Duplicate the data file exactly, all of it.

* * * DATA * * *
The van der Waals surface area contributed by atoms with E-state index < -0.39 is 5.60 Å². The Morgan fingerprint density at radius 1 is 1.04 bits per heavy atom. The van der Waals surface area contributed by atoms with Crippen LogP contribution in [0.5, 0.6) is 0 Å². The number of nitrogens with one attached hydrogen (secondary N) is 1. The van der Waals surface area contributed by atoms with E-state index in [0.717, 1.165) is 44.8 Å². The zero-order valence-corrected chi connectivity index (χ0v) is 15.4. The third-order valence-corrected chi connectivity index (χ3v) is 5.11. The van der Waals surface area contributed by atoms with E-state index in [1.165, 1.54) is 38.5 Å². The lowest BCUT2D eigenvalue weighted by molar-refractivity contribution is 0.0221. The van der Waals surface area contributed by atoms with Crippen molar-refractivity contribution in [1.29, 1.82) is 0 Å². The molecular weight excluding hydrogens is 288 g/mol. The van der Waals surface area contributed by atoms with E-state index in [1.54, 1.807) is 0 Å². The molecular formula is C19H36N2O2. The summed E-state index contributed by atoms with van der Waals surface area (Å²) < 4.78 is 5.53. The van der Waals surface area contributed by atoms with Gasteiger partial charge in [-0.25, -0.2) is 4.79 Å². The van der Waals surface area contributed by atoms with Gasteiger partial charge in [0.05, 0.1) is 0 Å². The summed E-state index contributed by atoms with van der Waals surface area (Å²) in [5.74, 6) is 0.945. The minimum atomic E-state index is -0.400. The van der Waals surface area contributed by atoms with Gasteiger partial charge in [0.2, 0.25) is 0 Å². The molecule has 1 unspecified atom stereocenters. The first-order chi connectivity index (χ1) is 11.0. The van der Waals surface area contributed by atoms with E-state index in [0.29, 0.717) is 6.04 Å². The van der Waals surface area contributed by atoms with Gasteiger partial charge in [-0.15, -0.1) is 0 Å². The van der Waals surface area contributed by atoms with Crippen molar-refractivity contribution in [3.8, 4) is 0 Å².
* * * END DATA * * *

The van der Waals surface area contributed by atoms with E-state index < -0.39 is 5.60 Å². The Morgan fingerprint density at radius 1 is 1.04 bits per heavy atom. The van der Waals surface area contributed by atoms with Crippen LogP contribution in [0.5, 0.6) is 0 Å². The number of nitrogens with one attached hydrogen (secondary N) is 1. The van der Waals surface area contributed by atoms with E-state index in [0.717, 1.165) is 44.8 Å². The zero-order valence-corrected chi connectivity index (χ0v) is 15.4. The third-order valence-corrected chi connectivity index (χ3v) is 5.11. The van der Waals surface area contributed by atoms with E-state index in [1.165, 1.54) is 38.5 Å². The lowest BCUT2D eigenvalue weighted by molar-refractivity contribution is 0.0221. The van der Waals surface area contributed by atoms with Crippen molar-refractivity contribution in [1.29, 1.82) is 0 Å². The molecular weight excluding hydrogens is 288 g/mol. The van der Waals surface area contributed by atoms with E-state index in [1.54, 1.807) is 0 Å². The molecular formula is C19H36N2O2. The summed E-state index contributed by atoms with van der Waals surface area (Å²) < 4.78 is 5.53. The van der Waals surface area contributed by atoms with Gasteiger partial charge in [-0.25, -0.2) is 4.79 Å². The van der Waals surface area contributed by atoms with Gasteiger partial charge in [0.05, 0.1) is 0 Å². The summed E-state index contributed by atoms with van der Waals surface area (Å²) in [5.74, 6) is 0.945. The minimum atomic E-state index is -0.400. The van der Waals surface area contributed by atoms with Gasteiger partial charge in [0.2, 0.25) is 0 Å². The molecule has 1 unspecified atom stereocenters. The first-order chi connectivity index (χ1) is 11.0. The van der Waals surface area contributed by atoms with E-state index in [0.29, 0.717) is 6.04 Å². The van der Waals surface area contributed by atoms with Gasteiger partial charge in [-0.15, -0.1) is 0 Å². The van der Waals surface area contributed by atoms with Crippen molar-refractivity contribution in [3.8, 4) is 0 Å².